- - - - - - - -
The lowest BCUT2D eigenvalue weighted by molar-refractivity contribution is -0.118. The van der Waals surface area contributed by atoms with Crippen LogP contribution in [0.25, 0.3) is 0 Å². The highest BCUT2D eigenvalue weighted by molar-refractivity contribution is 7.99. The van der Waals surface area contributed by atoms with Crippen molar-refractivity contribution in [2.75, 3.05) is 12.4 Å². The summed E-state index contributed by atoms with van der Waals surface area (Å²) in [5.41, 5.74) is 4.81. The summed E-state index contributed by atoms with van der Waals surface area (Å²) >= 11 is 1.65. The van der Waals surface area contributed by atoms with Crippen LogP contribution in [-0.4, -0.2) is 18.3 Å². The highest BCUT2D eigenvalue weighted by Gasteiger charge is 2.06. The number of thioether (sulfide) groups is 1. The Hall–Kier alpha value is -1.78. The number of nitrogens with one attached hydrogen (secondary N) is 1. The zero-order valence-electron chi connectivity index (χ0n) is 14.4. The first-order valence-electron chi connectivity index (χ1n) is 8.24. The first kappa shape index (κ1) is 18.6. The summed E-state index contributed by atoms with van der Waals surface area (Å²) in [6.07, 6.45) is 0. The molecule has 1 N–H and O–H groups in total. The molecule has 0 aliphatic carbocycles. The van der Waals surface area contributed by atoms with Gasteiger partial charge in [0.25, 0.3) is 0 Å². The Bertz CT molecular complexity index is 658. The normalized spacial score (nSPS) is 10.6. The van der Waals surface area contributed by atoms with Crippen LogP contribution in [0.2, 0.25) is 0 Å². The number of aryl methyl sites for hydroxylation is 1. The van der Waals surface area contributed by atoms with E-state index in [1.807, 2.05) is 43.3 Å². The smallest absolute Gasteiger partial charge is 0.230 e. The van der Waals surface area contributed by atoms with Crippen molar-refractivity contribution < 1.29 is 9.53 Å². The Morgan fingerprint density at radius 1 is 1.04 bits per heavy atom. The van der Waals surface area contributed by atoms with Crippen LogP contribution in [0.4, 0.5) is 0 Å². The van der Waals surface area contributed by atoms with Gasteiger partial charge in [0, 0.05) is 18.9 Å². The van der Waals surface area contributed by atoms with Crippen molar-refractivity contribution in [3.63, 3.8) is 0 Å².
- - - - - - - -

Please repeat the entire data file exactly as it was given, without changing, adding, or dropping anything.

The lowest BCUT2D eigenvalue weighted by molar-refractivity contribution is -0.118. The van der Waals surface area contributed by atoms with Crippen LogP contribution in [0.25, 0.3) is 0 Å². The highest BCUT2D eigenvalue weighted by molar-refractivity contribution is 7.99. The van der Waals surface area contributed by atoms with Crippen molar-refractivity contribution in [2.75, 3.05) is 12.4 Å². The summed E-state index contributed by atoms with van der Waals surface area (Å²) in [5.41, 5.74) is 4.81. The summed E-state index contributed by atoms with van der Waals surface area (Å²) >= 11 is 1.65. The van der Waals surface area contributed by atoms with Crippen LogP contribution in [-0.4, -0.2) is 18.3 Å². The highest BCUT2D eigenvalue weighted by Gasteiger charge is 2.06. The number of thioether (sulfide) groups is 1. The Hall–Kier alpha value is -1.78. The number of nitrogens with one attached hydrogen (secondary N) is 1. The zero-order valence-electron chi connectivity index (χ0n) is 14.4. The first-order valence-electron chi connectivity index (χ1n) is 8.24. The first kappa shape index (κ1) is 18.6. The summed E-state index contributed by atoms with van der Waals surface area (Å²) in [6.07, 6.45) is 0. The molecule has 1 N–H and O–H groups in total. The molecule has 0 aliphatic carbocycles. The van der Waals surface area contributed by atoms with Gasteiger partial charge in [0.25, 0.3) is 0 Å². The Bertz CT molecular complexity index is 658. The normalized spacial score (nSPS) is 10.6. The van der Waals surface area contributed by atoms with Crippen LogP contribution in [0.2, 0.25) is 0 Å². The number of aryl methyl sites for hydroxylation is 1. The van der Waals surface area contributed by atoms with E-state index in [1.807, 2.05) is 43.3 Å². The smallest absolute Gasteiger partial charge is 0.230 e. The van der Waals surface area contributed by atoms with Crippen molar-refractivity contribution < 1.29 is 9.53 Å². The Morgan fingerprint density at radius 1 is 1.04 bits per heavy atom. The van der Waals surface area contributed by atoms with Crippen LogP contribution in [0.4, 0.5) is 0 Å². The van der Waals surface area contributed by atoms with Gasteiger partial charge in [0, 0.05) is 18.9 Å². The van der Waals surface area contributed by atoms with Crippen molar-refractivity contribution in [3.63, 3.8) is 0 Å².